On a Tuesday evening full of summer's promise and spring's moist threat, I pull up to a warehouse on the Southeast side of town. I park my car behind a Subaru much like my own--but weirder. This one is spray-painted in random patches of fall colors, with leafy stencils covering it like an unkempt yard. With no other clues to the venue, I decide I am in the right place.

I am met with the strain of a vocal scale emanating from the Egg--an artists' enclave a couple blocks off of MLK. It is here that the Dahoo Chorus is rehearsing for their upcoming June 3 show, which is entitled "CrossPollination" and will be at the Bossanova, and this particular night holds a certain promise. Not only will they be singing the songs of Freddy Mercury and Queen, but they will, in the late singer's own words, "rock you."

The standard vocal calisthenics ensue, and for a moment I almost mistake the 27 members of Dahoo for a traditional choir. But suddenly they launch into their rendition of "Killer Queen," and all sense of normalcy is quickly left behind like a sack of drowning kittens.

Face it, dude: You've sung in the shower. Or perhaps your car is the preferred venue for your personal rock operas. Either way, you suck and you know it. But when you're rocking out that hard, quality of sound is secondary to quantity of sound. Now imagine you're sitting in a room full of people who sing in the shower, but are good at it--and they're singing Queen! And they're wearing crazy white costumes, and--holy hell--these drugs are good! Now you have an idea of the Dahoo Chorus.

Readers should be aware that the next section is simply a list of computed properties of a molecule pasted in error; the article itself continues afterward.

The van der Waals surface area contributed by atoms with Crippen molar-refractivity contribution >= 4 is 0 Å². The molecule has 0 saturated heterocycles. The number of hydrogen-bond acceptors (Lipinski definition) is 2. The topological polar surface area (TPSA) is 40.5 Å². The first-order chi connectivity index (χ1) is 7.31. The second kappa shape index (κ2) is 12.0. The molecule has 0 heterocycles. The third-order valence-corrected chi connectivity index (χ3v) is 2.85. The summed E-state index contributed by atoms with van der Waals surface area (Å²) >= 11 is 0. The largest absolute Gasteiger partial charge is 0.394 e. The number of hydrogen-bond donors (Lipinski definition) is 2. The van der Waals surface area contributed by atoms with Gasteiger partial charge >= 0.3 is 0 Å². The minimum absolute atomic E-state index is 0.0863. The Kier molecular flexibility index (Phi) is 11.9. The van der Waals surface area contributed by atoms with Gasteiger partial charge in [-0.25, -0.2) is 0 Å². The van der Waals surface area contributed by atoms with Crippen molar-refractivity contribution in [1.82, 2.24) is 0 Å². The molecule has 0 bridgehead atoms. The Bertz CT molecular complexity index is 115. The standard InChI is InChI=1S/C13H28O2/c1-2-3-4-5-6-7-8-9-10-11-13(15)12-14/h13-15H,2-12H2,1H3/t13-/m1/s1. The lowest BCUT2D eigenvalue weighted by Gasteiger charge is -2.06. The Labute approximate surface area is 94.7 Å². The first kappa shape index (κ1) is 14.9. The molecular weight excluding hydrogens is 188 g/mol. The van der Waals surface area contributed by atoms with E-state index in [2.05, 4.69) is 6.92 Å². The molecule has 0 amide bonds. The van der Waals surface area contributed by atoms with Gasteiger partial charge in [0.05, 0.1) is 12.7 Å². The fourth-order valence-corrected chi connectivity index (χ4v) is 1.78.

The Chorus, like the MarchFourth Marching Band (a ragtag 30-piece live marching band that's become somewhat of a fixture around Portland in the last two years), is led by John Averill, a frenetic wisp of a man with penetrating eyes whose projects inevitably lean toward the grandiose side of freaky. As if all this weren't enough, Averill--along with co-director Darcy Dziedcic--heads up Kaosmosis, a production company which hosts a monthly themed event at the Bossanova. Although each show is different, Kaosmosis events are generally complex affairs, replete with live musical acts, randomly scheduled performance art, and high-energy electronica at the end of the night. And this happens every first Friday of every month.

Admittedly, it takes a certain type of guy to dream up--and then direct--both a marching band and a full vocal choir, both of which are dedicated to the idea of subverting their respective traditions. That man must be organized, driven, and demanding, willing to herd a festooned group of drummers, horn players, fire dancers, stilters, and hula hoopers from gig to gig (sometimes MarchFourth plays three shows a day). At first glance, John Averill seems a strange fit for the job.

Averill smiles when he says his projects are aptly named. "MarchFourth is this project that's all about momentum and proceeding ahead, and Kaosmosis is more of an expansive thing, a nebula-like entity, or maybe an octopus that spreads its tentacles outward. Something like that…."

Only after seeing him at work does one realize how dedicated he is to the music, and in turn how much he demands of his musicians. During the Egg rehearsal, he is adamant about nailing the choruses, and takes time to kvetch lightheartedly to the members about the keyboardist's preparation: "I fully expect him to call me up on Thursday: 'John! John! Have you heard these songs?! There's piano on them!' And then he'll spend the next week programming his computer and keyboards to sound exactly like the track."